Friday, January 2, 2015

Pinocchio, Christ and Our Lady

Having read The Adventures of Pinocchio to my nephews several times (after having first read it also in the original Florentine Italian) what comes out loud and clear is the supernatural element. Pinocchio, in it's unabridged version, is a metaphor for the fundamental human vocation to be divinized in Christ. Every man is called by God to become more than a man in uniting to Christ who is God. True humanity is united to divinity!

First, the wood has a personality and a spirit for which Master Cherry gives it away to Geppetto who makes a puppet of it.

Next, the wooden puppet with a human spirit does not have the capacity for true goodness, true humanity, he is lazy and disobedient which is the cause of all his ills, though he wants to be good he does not have the power because he has a wooden head and a wooden heart!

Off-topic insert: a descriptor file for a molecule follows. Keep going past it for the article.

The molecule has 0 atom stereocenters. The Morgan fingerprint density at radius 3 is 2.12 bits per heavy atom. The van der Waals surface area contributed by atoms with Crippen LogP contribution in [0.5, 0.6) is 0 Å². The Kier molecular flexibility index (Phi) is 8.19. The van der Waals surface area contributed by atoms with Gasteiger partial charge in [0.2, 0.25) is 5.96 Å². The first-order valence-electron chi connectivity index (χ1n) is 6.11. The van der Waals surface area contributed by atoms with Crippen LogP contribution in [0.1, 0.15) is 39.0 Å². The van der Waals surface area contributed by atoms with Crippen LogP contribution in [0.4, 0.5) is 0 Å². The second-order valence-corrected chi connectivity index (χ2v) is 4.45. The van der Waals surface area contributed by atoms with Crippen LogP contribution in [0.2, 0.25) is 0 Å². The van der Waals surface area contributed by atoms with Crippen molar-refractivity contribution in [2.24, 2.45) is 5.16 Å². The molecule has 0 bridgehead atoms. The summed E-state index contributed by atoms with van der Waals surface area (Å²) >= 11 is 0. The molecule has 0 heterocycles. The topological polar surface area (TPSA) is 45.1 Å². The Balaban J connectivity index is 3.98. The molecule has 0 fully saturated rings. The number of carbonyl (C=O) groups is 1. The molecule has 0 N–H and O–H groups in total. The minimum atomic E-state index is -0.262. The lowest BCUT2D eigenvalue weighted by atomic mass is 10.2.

The power which makes the difference in overcoming his besetting weakness of will (he cannot do the good he wants to do) comes from his relationships with those who have his true best interest at heart: His Babo (Geppetto), the talking cricket, and especially his Fairy God Mother! When he finally gets out of himself he is thereby transformed into a man, always with the intervention of the Fairy with the Blue Hair--Our Lady!

No one can convince me that the author did not intend some allusion to the Madonna, ubiquitious in all households and towns, even in the Italy of today! This is the story of every man, who will only become a real man when he learns to make a donation of himself on the occasion of work, for others. Our Lady is the sweetest encouragement in that, and grace (God's free gift) is the only source of power for that work.

The development of the story in the newspaper.

Biffi and Messorio a story of salvation.

The Masonic Angle
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